Thinking in Systems, a Short ReviewMarch 7, 2019
We know models to be untrue, but if they are close enough to reality we can use models to learn, imagine potential futures, and make better decisions. Donella Meadows’ Thinking in Systems is a study of models, and the ways in which seemingly different problems in various settings can be understood using the toolset of stock and flow analysis. In this context, flows represent a rate of change in some unit, while stocks are the accumulation of that unit; the system’s memory of the history of changing flows. Her book argues that common structures arise from the interaction of simple sub-systems, and that by pattern-matching against a few archetypes we can grasp the long term behavior of many systems. She suggests that we should treat complex system structure as the source of behavior, and think of everything else as epiphenomena. Paraphrasing Meadows, we can use the fact that similar feedback loops lead to similar dynamics to simplify the task of understanding the world around us.
Starting with the simplest examples (think a tub being filled with water) Meadows takes the reader through what she calls the “Systems Zoo,” a collection of systems pulled out of context into neat self-contained examples. The conversation quickly moves from tubs and thermostats on to small inventory systems, and eventually to population dynamics and even whole economies. The idea of being able to apply the same abstraction to understand such diverse systems permeates the book, which while published in 2008 was originally drafted in 1993. Reading it made me wonder how engineering education has evolved in the last ~30 years. The generalization I just mentioned was not new to me today, but I remember the power of that abstraction being surprising during my first years of college, where it was an essential part of the engineering curriculum. From how the book is written, it seems like its centrality wasn’t widespread back then, although I have no data to back that claim.
The most useful and applicable part of the book for me was the discussion about boundaries and tradeoffs:
There is no single, legitimate boundary to draw around a system. We have to invent boundaries for clarity and sanity; and boundaries can produce problems when we forget that we artificially created them. When you draw boundaries too narrowly, the system surprises you.
Whatever assumptions we make along the way end up embedded in our models. We draw up artificial boxes and assume everything else away, compressing the world and baking in our biases. This is true in the world of programming, where we constantly make assumptions about time, names, and more, but its also true in economics with homo economicus and perfect information. For example, she brings up the variables most commonly solved for in economic models:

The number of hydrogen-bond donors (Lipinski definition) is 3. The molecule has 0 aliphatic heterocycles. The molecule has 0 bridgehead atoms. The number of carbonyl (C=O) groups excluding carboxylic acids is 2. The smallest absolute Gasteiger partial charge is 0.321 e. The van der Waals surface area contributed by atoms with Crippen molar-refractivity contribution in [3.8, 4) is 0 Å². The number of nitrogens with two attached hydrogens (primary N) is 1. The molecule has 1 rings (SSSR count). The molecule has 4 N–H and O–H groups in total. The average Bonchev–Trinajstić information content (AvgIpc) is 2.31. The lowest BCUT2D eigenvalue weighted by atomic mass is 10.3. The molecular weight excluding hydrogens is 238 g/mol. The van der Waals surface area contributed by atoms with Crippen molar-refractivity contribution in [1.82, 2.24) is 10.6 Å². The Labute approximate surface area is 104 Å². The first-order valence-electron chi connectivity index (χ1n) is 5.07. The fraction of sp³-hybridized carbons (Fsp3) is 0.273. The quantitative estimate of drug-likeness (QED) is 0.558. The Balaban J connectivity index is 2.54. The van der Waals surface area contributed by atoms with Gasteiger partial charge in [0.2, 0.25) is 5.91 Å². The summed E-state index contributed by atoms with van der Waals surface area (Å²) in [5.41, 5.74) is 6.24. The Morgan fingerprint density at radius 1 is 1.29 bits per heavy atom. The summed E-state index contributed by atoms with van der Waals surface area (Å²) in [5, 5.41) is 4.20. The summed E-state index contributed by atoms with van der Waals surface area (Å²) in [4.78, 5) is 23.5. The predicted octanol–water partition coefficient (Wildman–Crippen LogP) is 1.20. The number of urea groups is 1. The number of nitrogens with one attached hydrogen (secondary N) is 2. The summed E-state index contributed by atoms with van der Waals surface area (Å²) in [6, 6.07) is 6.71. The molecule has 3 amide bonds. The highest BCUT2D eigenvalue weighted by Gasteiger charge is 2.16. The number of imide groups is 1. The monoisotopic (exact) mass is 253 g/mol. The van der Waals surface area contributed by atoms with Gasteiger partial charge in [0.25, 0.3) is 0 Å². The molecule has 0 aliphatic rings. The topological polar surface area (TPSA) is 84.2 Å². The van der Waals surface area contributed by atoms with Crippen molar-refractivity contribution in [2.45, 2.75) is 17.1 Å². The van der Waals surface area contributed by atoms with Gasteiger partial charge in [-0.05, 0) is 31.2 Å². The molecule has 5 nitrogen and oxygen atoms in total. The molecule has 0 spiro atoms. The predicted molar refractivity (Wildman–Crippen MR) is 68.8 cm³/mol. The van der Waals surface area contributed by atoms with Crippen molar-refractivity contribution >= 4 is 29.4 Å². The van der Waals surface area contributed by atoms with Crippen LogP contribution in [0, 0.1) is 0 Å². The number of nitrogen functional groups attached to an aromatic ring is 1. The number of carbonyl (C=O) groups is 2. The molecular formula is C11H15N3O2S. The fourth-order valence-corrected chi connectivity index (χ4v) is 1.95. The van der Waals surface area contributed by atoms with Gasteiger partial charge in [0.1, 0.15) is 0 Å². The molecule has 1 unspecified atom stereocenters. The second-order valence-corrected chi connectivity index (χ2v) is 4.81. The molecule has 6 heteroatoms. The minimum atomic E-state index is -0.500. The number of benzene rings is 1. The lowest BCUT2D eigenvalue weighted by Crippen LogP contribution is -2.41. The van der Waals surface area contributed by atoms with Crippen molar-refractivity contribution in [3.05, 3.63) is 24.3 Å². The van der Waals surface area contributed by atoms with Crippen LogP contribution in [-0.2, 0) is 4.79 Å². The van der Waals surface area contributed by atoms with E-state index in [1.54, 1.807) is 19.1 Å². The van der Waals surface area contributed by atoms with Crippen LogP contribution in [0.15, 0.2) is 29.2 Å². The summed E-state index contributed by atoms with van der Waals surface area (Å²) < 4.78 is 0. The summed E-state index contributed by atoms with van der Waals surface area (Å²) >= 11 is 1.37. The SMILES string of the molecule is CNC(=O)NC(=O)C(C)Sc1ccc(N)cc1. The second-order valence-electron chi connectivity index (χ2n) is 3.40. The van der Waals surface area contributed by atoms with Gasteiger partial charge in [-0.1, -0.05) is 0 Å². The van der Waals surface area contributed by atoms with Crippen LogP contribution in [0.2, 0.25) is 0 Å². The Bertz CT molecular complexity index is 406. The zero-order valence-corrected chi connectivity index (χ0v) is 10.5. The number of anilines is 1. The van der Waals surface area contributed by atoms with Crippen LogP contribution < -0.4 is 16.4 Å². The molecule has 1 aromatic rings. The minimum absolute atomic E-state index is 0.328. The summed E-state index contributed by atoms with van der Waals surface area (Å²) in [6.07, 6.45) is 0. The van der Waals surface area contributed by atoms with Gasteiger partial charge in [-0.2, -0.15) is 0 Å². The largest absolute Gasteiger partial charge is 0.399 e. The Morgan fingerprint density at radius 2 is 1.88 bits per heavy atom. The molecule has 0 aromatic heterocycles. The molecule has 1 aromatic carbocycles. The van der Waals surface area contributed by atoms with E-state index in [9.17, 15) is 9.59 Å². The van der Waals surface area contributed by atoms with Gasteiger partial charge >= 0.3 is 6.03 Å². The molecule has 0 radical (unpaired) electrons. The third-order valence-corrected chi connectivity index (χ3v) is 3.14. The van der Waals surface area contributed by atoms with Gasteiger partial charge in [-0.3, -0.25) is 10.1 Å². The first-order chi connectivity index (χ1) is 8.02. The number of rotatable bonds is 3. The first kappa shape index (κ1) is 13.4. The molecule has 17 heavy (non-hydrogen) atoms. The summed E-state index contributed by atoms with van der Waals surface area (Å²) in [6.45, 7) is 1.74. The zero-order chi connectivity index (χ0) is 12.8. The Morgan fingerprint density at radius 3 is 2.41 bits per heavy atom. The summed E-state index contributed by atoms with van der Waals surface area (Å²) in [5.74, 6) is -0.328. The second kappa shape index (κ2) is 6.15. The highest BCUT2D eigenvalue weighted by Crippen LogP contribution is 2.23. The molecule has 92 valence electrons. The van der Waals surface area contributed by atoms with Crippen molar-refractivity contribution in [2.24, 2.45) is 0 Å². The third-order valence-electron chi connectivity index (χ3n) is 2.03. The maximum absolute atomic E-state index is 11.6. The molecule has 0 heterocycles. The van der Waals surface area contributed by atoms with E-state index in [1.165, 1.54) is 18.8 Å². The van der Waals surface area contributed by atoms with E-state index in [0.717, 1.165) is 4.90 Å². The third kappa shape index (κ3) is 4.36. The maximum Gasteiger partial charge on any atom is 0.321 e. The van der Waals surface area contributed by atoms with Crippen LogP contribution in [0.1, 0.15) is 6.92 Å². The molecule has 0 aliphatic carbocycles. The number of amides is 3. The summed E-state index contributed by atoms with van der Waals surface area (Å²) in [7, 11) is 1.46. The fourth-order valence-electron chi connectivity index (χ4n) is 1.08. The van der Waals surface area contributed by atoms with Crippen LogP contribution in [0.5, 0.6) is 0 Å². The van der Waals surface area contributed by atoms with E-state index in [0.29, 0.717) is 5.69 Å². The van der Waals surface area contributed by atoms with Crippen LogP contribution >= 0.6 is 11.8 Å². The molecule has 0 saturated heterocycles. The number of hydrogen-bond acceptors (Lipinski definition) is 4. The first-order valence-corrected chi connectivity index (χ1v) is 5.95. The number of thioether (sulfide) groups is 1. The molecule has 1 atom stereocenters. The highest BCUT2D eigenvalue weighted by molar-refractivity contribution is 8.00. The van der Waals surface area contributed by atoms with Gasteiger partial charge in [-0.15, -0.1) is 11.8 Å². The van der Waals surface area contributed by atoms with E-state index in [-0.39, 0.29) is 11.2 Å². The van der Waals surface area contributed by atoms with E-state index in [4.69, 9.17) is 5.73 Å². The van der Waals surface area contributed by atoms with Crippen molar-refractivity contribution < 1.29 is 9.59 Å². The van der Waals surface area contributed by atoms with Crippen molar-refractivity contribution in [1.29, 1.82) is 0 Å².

Economics evolved in a time when labor and capital were the most common limiting factors to production. Therefore, most economic production functions keep track only of these two factors (and sometimes technology). As the economy grows realteive to the ecosystem, however, and the limiting factors shift […] the traditional focus on only capital and labor becomes increasingly unhelpful.
The decision to use labor and capital as independent variables is so ingrained in the discipline that we don’t even question the exclusion of other metrics. Meadows invites us to reconsider many of these given ideas, and insists that good models should acknowledge the trade-offs inherent in these forgotten decisions. Other fields are also plagued with similar problems of implicit and forgotten assumptions. The book mentions a few in passing, then takes a turn and deep dives into sustainability and ideas around the limiting factors of growth.
While I enjoyed reading it, and would recommend it to people who haven’t studied systems thinking before, the book left me somewhat disappointed, wanting more. Its tagline as a “primer” is apt. The little math there is appears in the appendix — and even then it is simplified — and the high level explanations are sprinkled with simple diagrams. If you have recommendations for other books in this area that go deeper into the technicalities, please let me know.
Decision making in complex systems is hard, especially when aiming for long term goals under uncertain conditions. Meadows’ prescription of thinking about systems hollistically is the only way to tame unpredictability. Systems thinking is about finding leverage points and determining bottlenecks. If through analysis we can establish which aspects of a system are most likely to change the system’s behavior, we can develop solutions around those critical points, take advantage of the system’s built-in feedback loops, and move a step or two closer to our objective.
Photo: by me, previously posted on SF Cityscapes
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